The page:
… This approach is applicable to the Gaza Strip as well. There, the IDF will be required to strike hard at Hamas and to refrain from the cat and mouse games of searching for Qassam rocket launchers. The IDF should not be expected to stop the rocket and missile fire against the Israeli home front through attacks on the launchers themselves, but by means of imposing a ceasefire on the enemy…
It was left to one of Siboni’s colleagues at Tel Aviv University’s Institute for National security Studies, Zaki Shalom, to raise some significant questions about the new doctrine.
The last of his questions had particular significance to the situation in Gaza:
Finally, how will the plan be applied if it becomes evident that village inhabitants are shunning a mass exodus? Would the IDF activate massive fire that results in hundreds or possibly thousands of civilians killed?
Okay, forget about “village”. (Israelis tend to just assume that all Palestinians live in “villages”. The Dahiyah is not a village, and most of the residents of Gaza don’t live in villages, either.)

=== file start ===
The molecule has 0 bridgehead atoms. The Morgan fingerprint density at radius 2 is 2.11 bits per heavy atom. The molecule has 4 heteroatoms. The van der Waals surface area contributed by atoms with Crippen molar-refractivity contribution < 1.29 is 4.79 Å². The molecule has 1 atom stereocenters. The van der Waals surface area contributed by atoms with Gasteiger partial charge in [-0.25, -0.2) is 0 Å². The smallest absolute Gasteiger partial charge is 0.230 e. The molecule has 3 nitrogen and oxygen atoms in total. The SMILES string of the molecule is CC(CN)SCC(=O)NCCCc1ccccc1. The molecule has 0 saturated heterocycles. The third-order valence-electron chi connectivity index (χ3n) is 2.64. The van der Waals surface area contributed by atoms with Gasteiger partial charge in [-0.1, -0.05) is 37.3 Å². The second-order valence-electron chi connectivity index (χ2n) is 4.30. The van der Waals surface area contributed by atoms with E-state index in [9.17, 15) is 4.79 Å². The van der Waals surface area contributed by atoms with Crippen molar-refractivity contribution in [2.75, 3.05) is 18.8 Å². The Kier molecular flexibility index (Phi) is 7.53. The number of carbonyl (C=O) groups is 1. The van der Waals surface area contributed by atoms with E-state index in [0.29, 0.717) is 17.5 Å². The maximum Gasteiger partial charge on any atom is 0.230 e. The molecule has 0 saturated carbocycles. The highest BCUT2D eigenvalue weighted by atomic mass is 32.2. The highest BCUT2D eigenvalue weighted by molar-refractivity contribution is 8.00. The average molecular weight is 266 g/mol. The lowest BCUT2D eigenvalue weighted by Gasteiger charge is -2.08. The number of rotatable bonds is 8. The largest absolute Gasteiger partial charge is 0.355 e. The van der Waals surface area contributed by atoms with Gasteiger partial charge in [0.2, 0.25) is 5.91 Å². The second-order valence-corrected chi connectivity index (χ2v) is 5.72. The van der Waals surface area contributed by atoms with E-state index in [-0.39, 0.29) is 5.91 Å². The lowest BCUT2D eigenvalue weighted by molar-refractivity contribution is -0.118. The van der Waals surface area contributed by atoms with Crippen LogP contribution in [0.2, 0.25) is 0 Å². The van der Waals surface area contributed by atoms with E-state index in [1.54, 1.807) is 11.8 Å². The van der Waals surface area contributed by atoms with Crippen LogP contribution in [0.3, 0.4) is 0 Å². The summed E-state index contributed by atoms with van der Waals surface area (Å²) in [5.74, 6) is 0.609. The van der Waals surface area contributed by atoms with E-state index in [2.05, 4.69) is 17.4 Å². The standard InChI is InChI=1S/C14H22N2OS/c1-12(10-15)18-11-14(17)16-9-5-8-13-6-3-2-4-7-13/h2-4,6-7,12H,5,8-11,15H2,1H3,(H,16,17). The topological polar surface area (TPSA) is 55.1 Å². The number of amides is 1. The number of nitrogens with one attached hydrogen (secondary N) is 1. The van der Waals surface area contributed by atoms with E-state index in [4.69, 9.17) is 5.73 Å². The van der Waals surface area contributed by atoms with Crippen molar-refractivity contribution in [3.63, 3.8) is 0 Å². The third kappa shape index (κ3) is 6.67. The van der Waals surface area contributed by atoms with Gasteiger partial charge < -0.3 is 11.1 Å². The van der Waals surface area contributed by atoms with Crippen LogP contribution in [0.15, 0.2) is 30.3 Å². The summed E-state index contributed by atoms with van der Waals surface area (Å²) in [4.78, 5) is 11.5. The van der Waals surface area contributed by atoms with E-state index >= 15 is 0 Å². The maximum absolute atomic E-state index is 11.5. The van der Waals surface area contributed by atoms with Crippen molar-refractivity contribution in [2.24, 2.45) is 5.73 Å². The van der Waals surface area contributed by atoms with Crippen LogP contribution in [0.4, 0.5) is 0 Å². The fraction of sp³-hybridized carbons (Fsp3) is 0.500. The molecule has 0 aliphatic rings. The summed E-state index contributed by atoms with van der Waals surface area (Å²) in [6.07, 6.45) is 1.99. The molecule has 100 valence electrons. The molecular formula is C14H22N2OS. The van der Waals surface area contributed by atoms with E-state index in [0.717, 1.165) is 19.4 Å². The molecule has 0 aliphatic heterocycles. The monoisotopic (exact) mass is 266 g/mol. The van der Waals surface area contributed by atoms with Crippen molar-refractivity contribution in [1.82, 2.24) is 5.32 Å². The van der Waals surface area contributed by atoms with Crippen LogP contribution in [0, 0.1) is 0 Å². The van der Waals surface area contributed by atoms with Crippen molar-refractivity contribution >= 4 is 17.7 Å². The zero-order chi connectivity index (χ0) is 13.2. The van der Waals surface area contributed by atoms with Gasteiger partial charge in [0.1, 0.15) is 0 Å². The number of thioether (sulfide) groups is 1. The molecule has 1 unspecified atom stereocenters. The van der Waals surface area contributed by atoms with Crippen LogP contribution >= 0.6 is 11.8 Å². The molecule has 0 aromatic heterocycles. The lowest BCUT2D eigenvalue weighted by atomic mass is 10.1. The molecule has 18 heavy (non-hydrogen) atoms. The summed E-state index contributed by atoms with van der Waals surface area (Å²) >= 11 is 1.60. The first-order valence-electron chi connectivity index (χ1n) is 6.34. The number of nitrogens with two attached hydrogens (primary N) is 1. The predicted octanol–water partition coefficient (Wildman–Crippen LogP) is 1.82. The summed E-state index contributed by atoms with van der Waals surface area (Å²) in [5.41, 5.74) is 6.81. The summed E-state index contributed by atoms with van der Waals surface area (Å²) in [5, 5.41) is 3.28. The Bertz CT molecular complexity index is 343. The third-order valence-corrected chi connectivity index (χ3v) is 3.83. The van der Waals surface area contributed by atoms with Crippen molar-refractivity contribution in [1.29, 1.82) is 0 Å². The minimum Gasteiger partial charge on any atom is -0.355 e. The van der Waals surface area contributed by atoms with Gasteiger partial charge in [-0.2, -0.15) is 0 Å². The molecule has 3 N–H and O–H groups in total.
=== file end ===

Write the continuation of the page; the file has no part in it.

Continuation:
But what, more germanely, happens to the plan if there is no place for the civilian residents of the area targeted to safely flee to— as was certainly the case in Gaza?
… Anyway, it seems clear that my longtime acquaintances Richard Falk and Richard Goldstone, both of whom are charged by the UN with investigating Israel’s conduct during the war on Gaza, have an ample paper trail to look to– and hopefully, also to follow up further on– regarding the specific intent of Israel’s political and military leaders to engage from the get-go in avowedly disproportionate operations inside Gaza, including against specifically civilian targets.
Goldstone had a generally good track record in the waning days of his country’s apartheid system, in investigating some of the grosser excesses of the “securocrats”, including the high level securocrats, who ruled the country in those days. Let’s hope he brings that same sensibility, that same doggedness, and that same refusal to be rolled by all the securocrats’ many excuses, special pleadings, and specious arguments, to his current task regarding Israel.